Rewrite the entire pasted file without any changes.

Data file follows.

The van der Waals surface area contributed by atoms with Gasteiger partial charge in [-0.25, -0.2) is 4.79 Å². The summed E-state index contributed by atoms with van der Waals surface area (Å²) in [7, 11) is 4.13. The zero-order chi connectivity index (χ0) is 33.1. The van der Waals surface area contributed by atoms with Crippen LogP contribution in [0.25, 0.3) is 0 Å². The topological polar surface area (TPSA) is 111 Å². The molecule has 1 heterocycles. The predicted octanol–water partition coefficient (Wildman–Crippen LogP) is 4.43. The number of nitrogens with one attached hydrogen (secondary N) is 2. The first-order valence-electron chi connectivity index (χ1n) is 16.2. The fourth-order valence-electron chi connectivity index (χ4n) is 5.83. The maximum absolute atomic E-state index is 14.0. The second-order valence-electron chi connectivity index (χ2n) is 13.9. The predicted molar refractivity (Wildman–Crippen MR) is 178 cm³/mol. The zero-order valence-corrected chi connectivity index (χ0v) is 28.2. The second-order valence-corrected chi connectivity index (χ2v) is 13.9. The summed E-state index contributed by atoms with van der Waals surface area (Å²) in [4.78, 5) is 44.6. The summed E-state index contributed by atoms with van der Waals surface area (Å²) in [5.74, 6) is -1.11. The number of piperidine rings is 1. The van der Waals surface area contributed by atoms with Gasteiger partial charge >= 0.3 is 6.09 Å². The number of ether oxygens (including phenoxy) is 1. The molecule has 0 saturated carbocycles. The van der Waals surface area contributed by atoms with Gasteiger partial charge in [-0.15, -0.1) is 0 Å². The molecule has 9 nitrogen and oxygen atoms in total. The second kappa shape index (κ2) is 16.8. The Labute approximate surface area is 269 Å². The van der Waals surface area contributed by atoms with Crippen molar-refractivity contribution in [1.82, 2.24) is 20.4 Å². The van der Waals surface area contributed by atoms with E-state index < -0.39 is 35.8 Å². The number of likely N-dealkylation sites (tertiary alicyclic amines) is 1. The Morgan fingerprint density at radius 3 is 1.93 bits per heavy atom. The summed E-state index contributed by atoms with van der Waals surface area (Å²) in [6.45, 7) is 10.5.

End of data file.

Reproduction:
The van der Waals surface area contributed by atoms with Gasteiger partial charge in [-0.25, -0.2) is 4.79 Å². The summed E-state index contributed by atoms with van der Waals surface area (Å²) in [7, 11) is 4.13. The zero-order chi connectivity index (χ0) is 33.1. The van der Waals surface area contributed by atoms with Crippen LogP contribution in [0.25, 0.3) is 0 Å². The topological polar surface area (TPSA) is 111 Å². The molecule has 1 heterocycles. The predicted octanol–water partition coefficient (Wildman–Crippen LogP) is 4.43. The number of nitrogens with one attached hydrogen (secondary N) is 2. The first-order valence-electron chi connectivity index (χ1n) is 16.2. The fourth-order valence-electron chi connectivity index (χ4n) is 5.83. The maximum absolute atomic E-state index is 14.0. The second-order valence-electron chi connectivity index (χ2n) is 13.9. The predicted molar refractivity (Wildman–Crippen MR) is 178 cm³/mol. The zero-order valence-corrected chi connectivity index (χ0v) is 28.2. The second-order valence-corrected chi connectivity index (χ2v) is 13.9. The summed E-state index contributed by atoms with van der Waals surface area (Å²) in [4.78, 5) is 44.6. The summed E-state index contributed by atoms with van der Waals surface area (Å²) in [5.74, 6) is -1.11. The number of piperidine rings is 1. The van der Waals surface area contributed by atoms with Gasteiger partial charge >= 0.3 is 6.09 Å². The number of ether oxygens (including phenoxy) is 1. The molecule has 0 saturated carbocycles. The van der Waals surface area contributed by atoms with Gasteiger partial charge in [-0.15, -0.1) is 0 Å². The molecule has 9 nitrogen and oxygen atoms in total. The second kappa shape index (κ2) is 16.8. The Labute approximate surface area is 269 Å². The van der Waals surface area contributed by atoms with Crippen molar-refractivity contribution in [1.82, 2.24) is 20.4 Å². The van der Waals surface area contributed by atoms with E-state index < -0.39 is 35.8 Å². The number of likely N-dealkylation sites (tertiary alicyclic amines) is 1. The Morgan fingerprint density at radius 3 is 1.93 bits per heavy atom. The summed E-state index contributed by atoms with van der Waals surface area (Å²) in [6.45, 7) is 10.5.